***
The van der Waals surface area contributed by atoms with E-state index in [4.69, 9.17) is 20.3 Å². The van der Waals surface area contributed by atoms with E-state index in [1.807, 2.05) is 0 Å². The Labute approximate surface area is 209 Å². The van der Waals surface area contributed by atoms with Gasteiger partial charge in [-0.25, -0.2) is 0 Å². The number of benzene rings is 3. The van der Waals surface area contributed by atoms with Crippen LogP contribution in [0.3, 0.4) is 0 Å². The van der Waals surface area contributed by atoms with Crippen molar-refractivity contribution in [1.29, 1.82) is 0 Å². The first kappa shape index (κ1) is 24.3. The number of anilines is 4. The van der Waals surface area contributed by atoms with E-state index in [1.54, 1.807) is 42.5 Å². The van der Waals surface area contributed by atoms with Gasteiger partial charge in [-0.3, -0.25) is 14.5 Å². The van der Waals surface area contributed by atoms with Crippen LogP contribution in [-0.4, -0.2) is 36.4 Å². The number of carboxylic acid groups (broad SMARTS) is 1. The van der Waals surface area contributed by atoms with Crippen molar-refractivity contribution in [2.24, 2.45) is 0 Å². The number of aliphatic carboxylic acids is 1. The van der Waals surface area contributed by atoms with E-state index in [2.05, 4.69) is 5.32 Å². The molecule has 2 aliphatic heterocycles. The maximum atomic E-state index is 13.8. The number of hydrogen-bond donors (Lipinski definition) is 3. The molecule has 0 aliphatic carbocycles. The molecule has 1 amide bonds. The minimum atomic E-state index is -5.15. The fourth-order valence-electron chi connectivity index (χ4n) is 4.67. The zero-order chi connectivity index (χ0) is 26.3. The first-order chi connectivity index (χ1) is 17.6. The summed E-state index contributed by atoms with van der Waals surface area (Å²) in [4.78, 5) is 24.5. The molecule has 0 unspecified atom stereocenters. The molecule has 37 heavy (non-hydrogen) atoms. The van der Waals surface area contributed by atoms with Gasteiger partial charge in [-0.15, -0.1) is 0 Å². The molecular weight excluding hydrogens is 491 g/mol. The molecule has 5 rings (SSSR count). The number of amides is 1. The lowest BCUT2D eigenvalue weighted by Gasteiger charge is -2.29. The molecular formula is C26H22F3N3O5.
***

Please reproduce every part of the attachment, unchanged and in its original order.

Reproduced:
The van der Waals surface area contributed by atoms with E-state index in [4.69, 9.17) is 20.3 Å². The van der Waals surface area contributed by atoms with E-state index in [1.807, 2.05) is 0 Å². The Labute approximate surface area is 209 Å². The van der Waals surface area contributed by atoms with Gasteiger partial charge in [-0.25, -0.2) is 0 Å². The number of benzene rings is 3. The van der Waals surface area contributed by atoms with Crippen LogP contribution in [0.3, 0.4) is 0 Å². The van der Waals surface area contributed by atoms with Crippen molar-refractivity contribution in [1.29, 1.82) is 0 Å². The first kappa shape index (κ1) is 24.3. The number of anilines is 4. The van der Waals surface area contributed by atoms with E-state index in [1.54, 1.807) is 42.5 Å². The van der Waals surface area contributed by atoms with Gasteiger partial charge in [-0.3, -0.25) is 14.5 Å². The van der Waals surface area contributed by atoms with Crippen LogP contribution in [-0.4, -0.2) is 36.4 Å². The number of carboxylic acid groups (broad SMARTS) is 1. The van der Waals surface area contributed by atoms with Crippen molar-refractivity contribution in [2.24, 2.45) is 0 Å². The number of aliphatic carboxylic acids is 1. The van der Waals surface area contributed by atoms with E-state index in [2.05, 4.69) is 5.32 Å². The molecule has 2 aliphatic heterocycles. The maximum atomic E-state index is 13.8. The number of hydrogen-bond donors (Lipinski definition) is 3. The molecule has 0 aliphatic carbocycles. The molecule has 1 amide bonds. The minimum atomic E-state index is -5.15. The fourth-order valence-electron chi connectivity index (χ4n) is 4.67. The zero-order chi connectivity index (χ0) is 26.3. The first-order chi connectivity index (χ1) is 17.6. The summed E-state index contributed by atoms with van der Waals surface area (Å²) in [4.78, 5) is 24.5. The molecule has 0 unspecified atom stereocenters. The molecule has 37 heavy (non-hydrogen) atoms. The van der Waals surface area contributed by atoms with Gasteiger partial charge in [-0.15, -0.1) is 0 Å². The molecular weight excluding hydrogens is 491 g/mol. The molecule has 5 rings (SSSR count). The number of amides is 1. The lowest BCUT2D eigenvalue weighted by Gasteiger charge is -2.29. The molecular formula is C26H22F3N3O5.